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This is the Python package 'antlr3', which is required to use parsers created
by the ANTLR3 tool. See <> for more information about
The Python target for ANTLR3 is still in beta. Documentation is lacking, some
bits of the code is not yet done, some functionality has not been tested yet.
Also the API might change a bit - it currently mimics the Java implementation,
but it may be made a bit more pythonic here and there.
WARNING: Currently the runtime library for V3.1 is not compatible with
recognizers generated by ANTLR V3.0.x. If you are an application developer,
then the suggested way to solve this is to package the correct runtime with
your application. Installing the runtime in the global site-packages directory
may not be a good idea.
It is still undetermined, if a future release of the V3.1 runtime will be
compatible with V3.0.x recognizers or if future runtimes V3.2+ will be
compatible with V3.1 recognizers.
Sorry for the inconvenience.
This runtime is part of the ANTLR distribution. The latest version can be found
at <>.
If you are interested in the latest, most bleeding edge version, have a look at
the perforce depot at <>. There are
tarballs ready to download, so you don't have to install the perforce client.
Just like any other Python package:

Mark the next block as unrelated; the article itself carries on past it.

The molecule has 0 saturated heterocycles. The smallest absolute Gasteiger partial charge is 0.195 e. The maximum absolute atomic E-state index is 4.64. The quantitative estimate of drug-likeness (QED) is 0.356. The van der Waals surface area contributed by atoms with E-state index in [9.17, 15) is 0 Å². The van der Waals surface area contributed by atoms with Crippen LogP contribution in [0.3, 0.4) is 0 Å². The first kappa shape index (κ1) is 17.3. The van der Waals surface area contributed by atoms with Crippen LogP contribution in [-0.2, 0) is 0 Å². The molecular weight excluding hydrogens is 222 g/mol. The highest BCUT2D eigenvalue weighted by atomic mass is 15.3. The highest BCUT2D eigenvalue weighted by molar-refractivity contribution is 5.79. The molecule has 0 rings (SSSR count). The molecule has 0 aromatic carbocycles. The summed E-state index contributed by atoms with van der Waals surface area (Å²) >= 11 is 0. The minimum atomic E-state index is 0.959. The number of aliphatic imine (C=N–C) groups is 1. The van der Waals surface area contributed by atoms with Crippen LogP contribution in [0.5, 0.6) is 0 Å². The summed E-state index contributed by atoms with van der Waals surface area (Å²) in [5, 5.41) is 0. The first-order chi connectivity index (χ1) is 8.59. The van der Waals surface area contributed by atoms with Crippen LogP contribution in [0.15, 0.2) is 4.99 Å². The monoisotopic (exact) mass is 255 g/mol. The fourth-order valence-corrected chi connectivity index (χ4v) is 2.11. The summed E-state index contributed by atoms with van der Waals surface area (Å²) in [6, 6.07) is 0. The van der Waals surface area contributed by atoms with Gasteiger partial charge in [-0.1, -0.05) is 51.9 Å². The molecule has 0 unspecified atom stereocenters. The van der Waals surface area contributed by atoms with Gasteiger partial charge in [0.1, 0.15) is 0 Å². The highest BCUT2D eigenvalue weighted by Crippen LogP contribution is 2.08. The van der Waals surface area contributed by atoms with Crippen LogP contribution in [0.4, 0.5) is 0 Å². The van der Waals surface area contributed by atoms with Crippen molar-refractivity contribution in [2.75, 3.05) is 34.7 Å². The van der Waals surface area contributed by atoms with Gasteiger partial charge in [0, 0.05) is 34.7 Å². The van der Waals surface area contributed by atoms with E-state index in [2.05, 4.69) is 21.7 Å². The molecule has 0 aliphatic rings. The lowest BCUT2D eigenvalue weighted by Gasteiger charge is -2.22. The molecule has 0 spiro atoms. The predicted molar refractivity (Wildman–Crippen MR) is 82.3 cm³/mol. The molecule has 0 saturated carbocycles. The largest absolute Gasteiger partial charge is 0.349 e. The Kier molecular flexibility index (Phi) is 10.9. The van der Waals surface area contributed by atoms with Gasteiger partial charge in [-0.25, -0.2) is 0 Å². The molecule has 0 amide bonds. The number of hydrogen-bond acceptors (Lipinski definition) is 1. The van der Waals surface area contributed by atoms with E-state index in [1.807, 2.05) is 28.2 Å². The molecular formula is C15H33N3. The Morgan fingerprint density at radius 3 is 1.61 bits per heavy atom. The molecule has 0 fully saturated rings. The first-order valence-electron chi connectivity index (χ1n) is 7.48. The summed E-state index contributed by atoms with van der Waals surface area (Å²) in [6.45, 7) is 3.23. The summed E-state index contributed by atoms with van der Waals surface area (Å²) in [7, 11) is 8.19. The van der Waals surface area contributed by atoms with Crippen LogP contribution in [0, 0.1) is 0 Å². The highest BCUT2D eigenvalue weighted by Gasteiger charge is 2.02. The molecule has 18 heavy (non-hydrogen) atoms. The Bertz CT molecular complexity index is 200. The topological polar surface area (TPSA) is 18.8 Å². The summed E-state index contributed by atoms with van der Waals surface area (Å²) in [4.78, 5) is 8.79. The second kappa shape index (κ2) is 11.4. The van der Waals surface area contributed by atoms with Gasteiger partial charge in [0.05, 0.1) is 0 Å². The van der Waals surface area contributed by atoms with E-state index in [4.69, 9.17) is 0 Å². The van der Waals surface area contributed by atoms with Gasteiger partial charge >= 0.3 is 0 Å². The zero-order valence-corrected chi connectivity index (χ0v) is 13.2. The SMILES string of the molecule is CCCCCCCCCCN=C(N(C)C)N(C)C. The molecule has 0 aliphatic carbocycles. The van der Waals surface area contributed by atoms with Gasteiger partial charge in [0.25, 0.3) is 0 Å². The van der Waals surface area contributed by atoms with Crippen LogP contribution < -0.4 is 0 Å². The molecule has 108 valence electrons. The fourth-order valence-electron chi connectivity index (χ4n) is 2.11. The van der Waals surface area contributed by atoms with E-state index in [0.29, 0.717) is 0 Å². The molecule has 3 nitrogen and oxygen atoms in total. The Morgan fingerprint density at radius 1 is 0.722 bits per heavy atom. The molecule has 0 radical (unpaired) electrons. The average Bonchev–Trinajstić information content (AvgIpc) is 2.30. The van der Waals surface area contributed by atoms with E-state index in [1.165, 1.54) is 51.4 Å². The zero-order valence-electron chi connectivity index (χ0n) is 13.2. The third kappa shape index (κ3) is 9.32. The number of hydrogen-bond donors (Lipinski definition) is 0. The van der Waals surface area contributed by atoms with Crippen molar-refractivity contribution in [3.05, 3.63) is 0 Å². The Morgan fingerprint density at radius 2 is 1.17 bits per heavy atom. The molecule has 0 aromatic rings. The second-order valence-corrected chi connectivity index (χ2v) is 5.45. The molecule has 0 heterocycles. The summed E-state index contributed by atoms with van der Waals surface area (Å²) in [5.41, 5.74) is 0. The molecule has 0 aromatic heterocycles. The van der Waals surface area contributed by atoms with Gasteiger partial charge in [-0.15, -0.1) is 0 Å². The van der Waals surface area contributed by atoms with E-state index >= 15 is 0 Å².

$ python install
See <> for more information.
Documentation (as far as it exists) can be found in the wiki
Please send bug reports to the ANTLR mailing list
<> or
Existing bugs may appear someday in the bugtracker:
Only the runtime package can be found here. There are also some StringTemplate
files in 'src/org/antlr/codegen/templates/Python/' and some Java code in
'src/org/antlr/codegen/' (of the main ANTLR3 source
If there are no directories 'tests' and 'unittests' in 'runtime/Python', you
should fetch the latest ANTLR3 version from the perforce depot. See section
You'll need java and ant in order to compile and use the tool.
Be sure to properly setup your CLASSPATH.
(FIXME: is there some generic information, how to build it yourself? I should
point to it to avoid duplication.)
You can then use the commands
$ python unittest
$ python functest
to ensure that changes do not break existing behaviour.
Please send patches to <>. For larger code contributions you'll
have to sign the "Developer's Certificate of Origin", which can be found on
<> or use the feedback form at